Bushwick Inlet

First Meserole House Daguerreotype, ca. 1848

Today Bushwick inlet is a tiny, truncated body of water, but once it was a far bigger body of water called Bushwick Creek. The headwaters of the Creek reached deep inot today what is McCarran Park and an arm of the stream reached all the way to Roebling Street in Williamsburg. Around the waters of the creek there was an extensive marshland that often flooded, so that is why there were no residents in the park prior to its creation.

The Woodpoint Road, ran from Bushwick Church, along the edge of the salt marsh to the town dock
at about the present Franklin & Green Streets. A branch led to Bushwick Creek and was later called
Fifth Street. Until 1838 it was the only proper road in Greenpoint.

Around 1850 Shipbuilding came to Greenpoint. They realized that the marshland around the creek and eventually the creek itself could be filled in to create land for shipyards. They threw up a bulkhead in the creek and filled in land behind it. Quay Street was created in this way and the Western portions of Oak, Calyer, Mesrole and Noble were made by using landfill and by leveling the glacial hills that were once a feature of Greenpoint.

Sadly, one of the sources of fill was the hill where the first Greenpointer, Dirck the Norseman, built the first stone house in Greenpoint near the intersection of Calyer and Franklin on the southern bank of Bushwick Creek. Dirck VOLCKERTSE’S one and a half story stone house, built about 1645, stood on a knoll of land on the north side of Bushwick Creek near Calyer between West and Franklin Streets. The creek, earlier was known as NOORMAN’S Kil, named for Dirck VOLCKERTSE, who was the Noorman.
The house, later known as Jacobus COLYER House. Hence the name, CALYER.

Volckert DIRCKSEN, the oldest son of Dirck VOLCKERTSEN, built his house near
Bushwick Creek, alias NOORMAN’S Kil, on Norman Avenue between Manhattan Avenue & Lorimer Street.
Later, it was known as the Jacob MESEROLE House.

CLANCY’S coal yard was originally located at the edge of Bushwick Creek. CLANCY made every effort
to have the creek dredged up to the point where his coal yard located but the government refused
to appropriate the necessary money. In order to prove his claim that the creek was navigable he
had a canal boat towed up the creek to his yard. There it remained and rotted and was used for
fire wood. The locality, at North 14th Street & Berry Street, was long known as CLANCY’S Dock, long after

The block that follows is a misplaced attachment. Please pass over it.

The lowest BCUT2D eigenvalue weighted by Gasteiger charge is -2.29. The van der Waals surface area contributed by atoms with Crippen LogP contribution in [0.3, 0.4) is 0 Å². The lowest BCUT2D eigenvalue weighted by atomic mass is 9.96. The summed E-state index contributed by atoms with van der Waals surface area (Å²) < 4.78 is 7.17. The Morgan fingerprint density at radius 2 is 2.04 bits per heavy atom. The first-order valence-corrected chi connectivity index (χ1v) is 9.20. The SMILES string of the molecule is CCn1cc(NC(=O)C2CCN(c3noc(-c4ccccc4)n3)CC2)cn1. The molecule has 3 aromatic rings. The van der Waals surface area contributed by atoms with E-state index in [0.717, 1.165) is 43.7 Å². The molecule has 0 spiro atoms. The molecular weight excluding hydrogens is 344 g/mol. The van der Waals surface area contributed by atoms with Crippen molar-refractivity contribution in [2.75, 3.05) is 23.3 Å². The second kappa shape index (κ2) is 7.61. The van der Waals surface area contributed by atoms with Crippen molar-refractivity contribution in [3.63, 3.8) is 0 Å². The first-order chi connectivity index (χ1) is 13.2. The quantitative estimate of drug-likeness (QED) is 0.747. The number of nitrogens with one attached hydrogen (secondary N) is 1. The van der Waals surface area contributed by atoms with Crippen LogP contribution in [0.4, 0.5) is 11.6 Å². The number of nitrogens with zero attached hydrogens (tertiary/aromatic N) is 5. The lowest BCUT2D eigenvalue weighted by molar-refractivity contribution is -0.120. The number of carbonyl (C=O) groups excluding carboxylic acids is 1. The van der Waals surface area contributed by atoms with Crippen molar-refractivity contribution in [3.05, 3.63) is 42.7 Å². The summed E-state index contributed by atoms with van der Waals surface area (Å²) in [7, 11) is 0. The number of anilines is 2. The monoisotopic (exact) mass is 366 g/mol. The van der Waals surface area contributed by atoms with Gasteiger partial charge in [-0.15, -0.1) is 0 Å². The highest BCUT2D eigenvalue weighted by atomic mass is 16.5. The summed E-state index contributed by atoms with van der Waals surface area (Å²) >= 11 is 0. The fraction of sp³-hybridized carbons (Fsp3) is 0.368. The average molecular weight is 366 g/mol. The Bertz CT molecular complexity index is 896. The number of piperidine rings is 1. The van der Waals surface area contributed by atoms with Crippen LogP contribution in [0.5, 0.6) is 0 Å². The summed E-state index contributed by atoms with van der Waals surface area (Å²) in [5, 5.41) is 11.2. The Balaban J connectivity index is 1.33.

the canal boat and coal yard were no more and with the adjacent flat became famous as the scene
of ball games and bitter bare knuckle fights. CLANCY’S Grove was a name applied to this place.
His Dock was a good place to get gold fish.

This is a description of the inlet written I might guess in the 1920’s or thirties.

The black water of the inlet, wherever it shows between the floating logs which cover half its surface, is streaked and marbled with the slowly eddying refuse of the oil works. From this rises an odor evil and strong. Trucks stream across the bridge, carrying the output of Greenpoint factories—with which products the docks are piled, and laden with which the vessels on the busy river steam away day after day.

Greenpoint is full of smoke and dirt, the noise of machinery and the tread of workingmen’s feet. That it was ever green and blooming and sweet-smelling is as hard to realize as that this slimy little arm of the East River—all the “filling-in” has left of Bushwick Creek—was ever a clear and unpolluted stream.

The vicinity of the old wooden bridge on Bedford Avenue, was the rendezvous of a notorious gang
then known as the Rainmakers. They collected tribute from many unwary pedestrians going to or coming from Greenpoint.

Many of the residents of this area of Western Greenpoint learned that their houses were built on marshland and water during hurricane Sandy. Banker Street and Clifford place had five feet of water and a wall of water rushed up Meserole following the former path of the creek.

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